I show a lot of love for big, compound barbell movements like squats, deadlifts, and cleans—and rightfully so! They get you strong, they make you fast, and they keep you in the game. Now, you may notice that all of these movements load the entire body evenly, and challenge both limbs (either both arms or both legs at once) to work in the same plane in order to produce force effectively. In other words: these movements use BOTH sides of the body, and thus are bilateral. This fact may not seem that important, until you consider how little bilateral movement actually happens when you throw, sprint, or do basically anything on a court or field. In fact, in the world of athletics, most movement is unilateral. Which makes sense, especially when looking at sports injuries: rolled ankles, pulled hammies, and overuse injuries—these happen due to discrepancies in strength, mobility, or activation between the left/right or anterior/posterior sides of the body. So while bilateral movements like squats and deadlifts help develop overall strength and power production, unilateral training can remedy imbalances in the body unique to the individual athlete and the specific demands of his or her sport. Single-limb movements are necessary for the development of a strong, balanced, and injury-free athlete.
Unilateral Training = Strong Core
One of the biggest causes of injury for an athlete is poor core strength. More specifically, having weak stabilizers that cannot brace the spine effectively in demanding positions. Poor core strength means that the transfer of power from the base of support is less efficient, and places undue stress on muscles and joints that are likely to get injured or overused. This weakness in stabilization can transfer up- and downstream, and lead to poor mechanics—and poor mechanics means risk of injury to the shoulders, hips, and everything else under the sun. Training bilateral movements will help develop your strength overall, but may not give you the stability you need to maintain good positions in single-limb actions like kicking a ball or swinging a bat. (Or throwing a Frisbee during our “non-competitive” Volt team Sunday Ultimate games.) Unilateral movements stress only one side of the body, forcing you to compensate for this uneven load distribution by activating your core muscles properly. Movements like lunges and split squats challenge you to not only balance the load over one limb, but also activate the muscles of the hips, groin, and low back to stabilize this uneven load. Reducing the stability of bilateral movements by making them unilateral forces the musculature of your core to maintain alignment of your spine, while keeping your torso in an efficient position to produce force. Makes sense, right? This also translates to injury prevention—by challenging the smaller motor units in the small muscles stabilizing the moving limb, you reduce your chances of developing imbalances in your stabilizing core muscles. This improved stability not only lowers your risk of injury, but also helps increase your body’s transfer of power during unilateral movements. For example: a soccer athlete with a strong core will put more force through their plant leg, and maintain that force output as the striking leg drives through the ball. It’s all unilateral.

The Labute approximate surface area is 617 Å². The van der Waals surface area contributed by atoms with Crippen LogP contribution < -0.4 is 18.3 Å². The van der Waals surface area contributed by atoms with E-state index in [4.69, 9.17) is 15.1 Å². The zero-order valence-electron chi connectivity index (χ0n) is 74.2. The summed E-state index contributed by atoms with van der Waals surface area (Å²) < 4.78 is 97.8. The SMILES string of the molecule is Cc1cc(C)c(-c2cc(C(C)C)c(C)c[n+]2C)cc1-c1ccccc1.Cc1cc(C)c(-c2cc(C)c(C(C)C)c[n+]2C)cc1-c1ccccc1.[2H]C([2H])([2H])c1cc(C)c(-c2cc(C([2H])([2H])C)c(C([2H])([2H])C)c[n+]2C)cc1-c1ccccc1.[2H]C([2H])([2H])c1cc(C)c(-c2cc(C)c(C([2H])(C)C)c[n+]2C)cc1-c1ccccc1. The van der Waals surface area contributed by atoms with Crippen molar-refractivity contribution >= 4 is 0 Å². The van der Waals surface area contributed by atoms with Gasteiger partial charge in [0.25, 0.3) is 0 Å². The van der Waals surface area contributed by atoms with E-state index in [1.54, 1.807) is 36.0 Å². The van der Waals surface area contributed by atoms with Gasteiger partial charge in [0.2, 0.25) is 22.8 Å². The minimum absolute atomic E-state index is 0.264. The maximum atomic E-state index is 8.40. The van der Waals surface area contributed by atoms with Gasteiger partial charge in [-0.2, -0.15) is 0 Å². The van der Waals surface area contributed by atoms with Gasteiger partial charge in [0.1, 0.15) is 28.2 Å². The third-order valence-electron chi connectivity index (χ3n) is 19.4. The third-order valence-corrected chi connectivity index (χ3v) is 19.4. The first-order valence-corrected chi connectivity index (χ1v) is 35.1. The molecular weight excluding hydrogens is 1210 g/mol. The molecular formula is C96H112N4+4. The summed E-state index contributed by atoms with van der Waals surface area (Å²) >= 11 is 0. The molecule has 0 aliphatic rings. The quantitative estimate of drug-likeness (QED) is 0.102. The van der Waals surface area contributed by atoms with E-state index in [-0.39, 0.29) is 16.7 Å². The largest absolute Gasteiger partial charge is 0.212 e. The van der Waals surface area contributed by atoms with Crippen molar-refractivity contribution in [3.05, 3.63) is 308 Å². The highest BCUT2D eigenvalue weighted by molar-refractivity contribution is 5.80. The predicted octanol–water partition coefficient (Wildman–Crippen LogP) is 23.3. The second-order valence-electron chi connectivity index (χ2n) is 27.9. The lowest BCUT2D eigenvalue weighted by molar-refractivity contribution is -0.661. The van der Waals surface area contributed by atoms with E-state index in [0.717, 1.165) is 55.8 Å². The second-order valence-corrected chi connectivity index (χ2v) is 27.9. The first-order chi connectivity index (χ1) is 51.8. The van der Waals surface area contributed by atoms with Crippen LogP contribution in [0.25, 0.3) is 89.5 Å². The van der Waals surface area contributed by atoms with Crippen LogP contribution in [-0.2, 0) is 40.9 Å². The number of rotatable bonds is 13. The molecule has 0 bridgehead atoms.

Move Well In All Planes
Unilateral movements also allow the athlete to move in multiple planes of direction against resistance. Squats, deads, and cleans all happen in the same plane, but in athletics, you need to be able to produce force every which-way. And just like on the field, you also need to decelerate your moving body while under load. These specific features of unilateral training can help you develop better proprioception during movement. Once again, being a good athlete boils down to being able to control your body’s position while maintaining efficient motor recruitment. Walking lunges are a prime example of moving from a stable to an unstable base, all while under load. This dynamic element challenges the neuromuscular system to recruit all necessary motor units in order to keep you in strong, balanced positions during movement. Improved body awareness means that you can change direction, land from jumping, and initiate an explosive jump or leap with more confidence—and better mechanics.
A Word From Volt Advisory Board Member